Organizational Resilience and the Relationship with Six Major Crisis Types for Dutch Safety Regions

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Abstract

An emergency response organization is resilient when it learns from and is well equipped to handle (potential) risks and hazards. In this paper, we will address the organizational resilience fit for Dutch emergency response organizations (safety regions) in relation to various types of crisis. The approach presented in this paper is based on a quantitative organizational resilience model. We validated the model by means of a survey conducted among the employees of Dutch safety regions. In this survey, we queried how the employees perceive the different attributes related to a set of crisis types. We used the results to calculate the quantitative representation of organizational resilience. We found that the presence of a Quality Management system or a Safety Management system does not significantly influence the organizational resilience of the organization. However, a statistically significant difference for organizational resilience was found in the type of staff assignment: volunteer, professional, or volunteer and professional. The volunteers rated the organizational resilience lower. We recommend to increase a safety region’s organizational resilience by enhancing communication and organizational engagement of volunteers, stop pursuing a Quality/Safety Management program and perform further research on (international) emergency response organizations.
Original languageEnglish
JournalRisk, hazards & crisis in public policy
DOIs
Publication statusPublished - 2019

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Personnel
Quality management
Hazards
Communication

Cite this

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title = "Organizational Resilience and the Relationship with Six Major Crisis Types for Dutch Safety Regions",
abstract = "An emergency response organization is resilient when it learns from and is well equipped to handle (potential) risks and hazards. In this paper, we will address the organizational resilience fit for Dutch emergency response organizations (safety regions) in relation to various types of crisis. The approach presented in this paper is based on a quantitative organizational resilience model. We validated the model by means of a survey conducted among the employees of Dutch safety regions. In this survey, we queried how the employees perceive the different attributes related to a set of crisis types. We used the results to calculate the quantitative representation of organizational resilience. We found that the presence of a Quality Management system or a Safety Management system does not significantly influence the organizational resilience of the organization. However, a statistically significant difference for organizational resilience was found in the type of staff assignment: volunteer, professional, or volunteer and professional. The volunteers rated the organizational resilience lower. We recommend to increase a safety region’s organizational resilience by enhancing communication and organizational engagement of volunteers, stop pursuing a Quality/Safety Management program and perform further research on (international) emergency response organizations.",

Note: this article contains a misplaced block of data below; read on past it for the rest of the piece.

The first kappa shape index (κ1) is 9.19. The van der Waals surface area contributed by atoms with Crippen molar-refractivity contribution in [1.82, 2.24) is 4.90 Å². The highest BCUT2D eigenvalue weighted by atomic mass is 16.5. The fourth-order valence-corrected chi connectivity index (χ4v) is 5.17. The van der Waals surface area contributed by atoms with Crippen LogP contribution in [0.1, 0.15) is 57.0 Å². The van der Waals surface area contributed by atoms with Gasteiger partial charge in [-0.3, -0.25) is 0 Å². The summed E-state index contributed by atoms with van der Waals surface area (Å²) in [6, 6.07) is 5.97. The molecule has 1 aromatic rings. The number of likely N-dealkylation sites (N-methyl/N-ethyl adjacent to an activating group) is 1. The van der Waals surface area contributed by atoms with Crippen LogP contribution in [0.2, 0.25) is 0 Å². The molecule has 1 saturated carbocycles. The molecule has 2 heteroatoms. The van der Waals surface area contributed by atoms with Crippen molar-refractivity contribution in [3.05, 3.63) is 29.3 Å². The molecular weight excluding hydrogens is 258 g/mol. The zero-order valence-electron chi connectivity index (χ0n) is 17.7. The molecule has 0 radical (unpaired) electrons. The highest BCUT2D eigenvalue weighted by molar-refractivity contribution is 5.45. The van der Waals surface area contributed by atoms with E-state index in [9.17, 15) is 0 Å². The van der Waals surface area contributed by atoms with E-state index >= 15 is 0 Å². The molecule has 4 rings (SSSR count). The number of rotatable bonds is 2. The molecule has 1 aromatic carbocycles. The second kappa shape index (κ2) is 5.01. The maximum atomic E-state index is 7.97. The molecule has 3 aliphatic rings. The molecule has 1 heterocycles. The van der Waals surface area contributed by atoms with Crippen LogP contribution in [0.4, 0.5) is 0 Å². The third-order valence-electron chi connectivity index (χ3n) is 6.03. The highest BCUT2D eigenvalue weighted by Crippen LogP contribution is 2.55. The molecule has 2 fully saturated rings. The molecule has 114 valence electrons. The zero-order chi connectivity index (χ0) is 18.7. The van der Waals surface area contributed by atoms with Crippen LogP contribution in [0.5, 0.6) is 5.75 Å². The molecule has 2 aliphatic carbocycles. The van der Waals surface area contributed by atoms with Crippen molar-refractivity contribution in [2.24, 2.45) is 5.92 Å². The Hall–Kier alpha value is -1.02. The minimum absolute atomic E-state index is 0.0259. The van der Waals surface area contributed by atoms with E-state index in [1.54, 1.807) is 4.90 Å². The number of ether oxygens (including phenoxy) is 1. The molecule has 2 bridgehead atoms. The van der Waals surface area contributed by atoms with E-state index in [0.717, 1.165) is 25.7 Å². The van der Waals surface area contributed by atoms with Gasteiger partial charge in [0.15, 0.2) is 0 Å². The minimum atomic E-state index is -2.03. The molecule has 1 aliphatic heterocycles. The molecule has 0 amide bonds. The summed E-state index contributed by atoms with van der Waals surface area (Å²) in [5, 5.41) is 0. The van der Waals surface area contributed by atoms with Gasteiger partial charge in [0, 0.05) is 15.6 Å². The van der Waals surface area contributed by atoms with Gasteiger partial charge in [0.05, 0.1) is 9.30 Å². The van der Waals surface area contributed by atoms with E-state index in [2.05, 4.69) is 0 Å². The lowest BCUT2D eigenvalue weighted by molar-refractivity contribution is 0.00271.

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year = "2019",
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AB - An emergency response organization is resilient when it learns from and is well equipped to handle (potential) risks and hazards. In this paper, we will address the organizational resilience fit for Dutch emergency response organizations (safety regions) in relation to various types of crisis. The approach presented in this paper is based on a quantitative organizational resilience model. We validated the model by means of a survey conducted among the employees of Dutch safety regions. In this survey, we queried how the employees perceive the different attributes related to a set of crisis types. We used the results to calculate the quantitative representation of organizational resilience. We found that the presence of a Quality Management system or a Safety Management system does not significantly influence the organizational resilience of the organization. However, a statistically significant difference for organizational resilience was found in the type of staff assignment: volunteer, professional, or volunteer and professional. The volunteers rated the organizational resilience lower. We recommend to increase a safety region’s organizational resilience by enhancing communication and organizational engagement of volunteers, stop pursuing a Quality/Safety Management program and perform further research on (international) emergency response organizations.

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